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Multi-patterning schemes such as Self-Aligned Double Patterning (SADP) and Self-Aligned Quadruple Patterning (SAQP) have been used to successfully increase semiconductor device density, circumventing prior physical limits in pattern density. However, the number of processing steps needed in these patterning schemes can make it difficult to directly translate a lithographic mask pattern to a final product. Unfortunately, it is not straightforward to understand how a given photoresist shape will affect finished patterns on a chip. Small changes in the photoresist shape can unexpectedly modify the final pattern on chip, due to the complexity of subsequent process steps following photolithography.
Virtual fabrication is a computerized technique to perform predictive, three dimensional modeling of semiconductor fabrication processes. Virtual fabrication allows engineers to test semiconductor process changes and process variability in minutes or hours, instead of the weeks or months required to test their designs using actual semiconductor wafers. SEMulator3D® is a virtual fabrication solution that can model process variability under complex patterning schemes and process flows.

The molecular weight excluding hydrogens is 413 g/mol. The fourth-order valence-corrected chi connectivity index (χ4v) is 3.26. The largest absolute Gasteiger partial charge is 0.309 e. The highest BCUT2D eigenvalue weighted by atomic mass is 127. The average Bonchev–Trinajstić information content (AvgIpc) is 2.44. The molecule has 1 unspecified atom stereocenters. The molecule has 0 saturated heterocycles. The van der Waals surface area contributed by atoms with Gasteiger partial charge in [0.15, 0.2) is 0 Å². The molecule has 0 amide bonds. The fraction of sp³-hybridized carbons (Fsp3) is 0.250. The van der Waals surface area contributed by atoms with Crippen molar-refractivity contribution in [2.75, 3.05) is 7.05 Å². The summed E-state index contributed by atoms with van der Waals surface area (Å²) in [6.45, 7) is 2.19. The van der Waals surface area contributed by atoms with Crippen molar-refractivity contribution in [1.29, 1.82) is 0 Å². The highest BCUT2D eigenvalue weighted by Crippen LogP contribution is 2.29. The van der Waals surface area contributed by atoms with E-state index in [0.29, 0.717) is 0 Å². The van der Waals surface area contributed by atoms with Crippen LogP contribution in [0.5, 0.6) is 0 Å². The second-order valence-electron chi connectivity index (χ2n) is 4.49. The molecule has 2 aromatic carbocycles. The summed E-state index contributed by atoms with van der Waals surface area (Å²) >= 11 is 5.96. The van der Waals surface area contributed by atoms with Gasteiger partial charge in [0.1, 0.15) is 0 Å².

SEMulator3D can be used to model the impact of variability in photoresist shape on the final patterns produced in a semiconductor device. In this study, we used SEMulator3D to model how photoresist shape affects the fin shape and back-end-of-line (BEOL) capacitance in a FinFET device. Variations in final patterns obtained using a self-aligned multi-patterning scheme were predicted, under conditions of sidewall profile variability in the starting photoresist shape.
Mustafa B. Akbulut ; Jiangjiang Gu ; Andras Pap ; Vasanth Allampalli ; Daniel Faken ; Joseph Ervin ; Ken Greiner ; David Fried, “Investigation of 3D photoresist profile effect in self-aligned patterning through virtual fabrication”, Proc. SPIE 10147, Optical Microlithography XXX, 101470G (March 24, 2017);
http://dx.doi.org/10.1117/12.2258157 Copyright 2017 Society of Photo Optical Instrumentation Engineers. One print or electronic copy may be made for personal use only. Systematic reproduction and distribution, duplication of any material in this paper for a fee or for commercial purposes, or modification of the content of the paper are prohibited.
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